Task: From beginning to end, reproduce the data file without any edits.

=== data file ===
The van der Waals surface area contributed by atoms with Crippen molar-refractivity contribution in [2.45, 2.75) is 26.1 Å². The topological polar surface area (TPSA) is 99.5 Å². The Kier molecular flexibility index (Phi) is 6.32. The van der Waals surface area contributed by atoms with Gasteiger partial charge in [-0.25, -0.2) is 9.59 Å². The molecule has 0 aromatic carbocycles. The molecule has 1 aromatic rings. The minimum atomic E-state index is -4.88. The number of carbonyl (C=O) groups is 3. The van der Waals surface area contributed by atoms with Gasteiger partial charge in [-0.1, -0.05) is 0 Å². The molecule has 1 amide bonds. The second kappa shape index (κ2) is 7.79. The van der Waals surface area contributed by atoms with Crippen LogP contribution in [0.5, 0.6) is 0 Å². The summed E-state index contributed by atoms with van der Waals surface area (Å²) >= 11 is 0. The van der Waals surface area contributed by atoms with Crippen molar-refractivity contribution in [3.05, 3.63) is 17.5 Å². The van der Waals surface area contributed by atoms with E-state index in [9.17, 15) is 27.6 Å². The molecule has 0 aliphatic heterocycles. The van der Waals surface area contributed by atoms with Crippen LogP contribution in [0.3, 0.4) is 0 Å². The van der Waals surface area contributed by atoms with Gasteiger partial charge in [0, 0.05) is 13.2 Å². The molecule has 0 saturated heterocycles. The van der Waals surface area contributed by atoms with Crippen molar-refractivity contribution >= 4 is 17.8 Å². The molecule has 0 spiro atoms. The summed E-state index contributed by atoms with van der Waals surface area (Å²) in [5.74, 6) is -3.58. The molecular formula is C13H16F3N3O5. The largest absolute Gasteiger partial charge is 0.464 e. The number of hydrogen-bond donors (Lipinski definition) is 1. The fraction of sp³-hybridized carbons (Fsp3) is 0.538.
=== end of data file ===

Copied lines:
The van der Waals surface area contributed by atoms with Crippen molar-refractivity contribution in [2.45, 2.75) is 26.1 Å². The topological polar surface area (TPSA) is 99.5 Å². The Kier molecular flexibility index (Phi) is 6.32. The van der Waals surface area contributed by atoms with Gasteiger partial charge in [-0.25, -0.2) is 9.59 Å². The molecule has 0 aromatic carbocycles. The molecule has 1 aromatic rings. The minimum atomic E-state index is -4.88. The number of carbonyl (C=O) groups is 3. The van der Waals surface area contributed by atoms with Gasteiger partial charge in [-0.1, -0.05) is 0 Å². The molecule has 1 amide bonds. The second kappa shape index (κ2) is 7.79. The van der Waals surface area contributed by atoms with Crippen LogP contribution in [0.5, 0.6) is 0 Å². The summed E-state index contributed by atoms with van der Waals surface area (Å²) >= 11 is 0. The van der Waals surface area contributed by atoms with Crippen molar-refractivity contribution in [3.05, 3.63) is 17.5 Å². The van der Waals surface area contributed by atoms with E-state index in [9.17, 15) is 27.6 Å². The molecule has 0 aliphatic heterocycles. The van der Waals surface area contributed by atoms with Crippen LogP contribution in [0.3, 0.4) is 0 Å². The van der Waals surface area contributed by atoms with Gasteiger partial charge in [0, 0.05) is 13.2 Å². The molecule has 0 saturated heterocycles. The van der Waals surface area contributed by atoms with Crippen molar-refractivity contribution >= 4 is 17.8 Å². The molecule has 0 spiro atoms. The summed E-state index contributed by atoms with van der Waals surface area (Å²) in [5.74, 6) is -3.58. The molecular formula is C13H16F3N3O5. The largest absolute Gasteiger partial charge is 0.464 e. The number of hydrogen-bond donors (Lipinski definition) is 1. The fraction of sp³-hybridized carbons (Fsp3) is 0.538.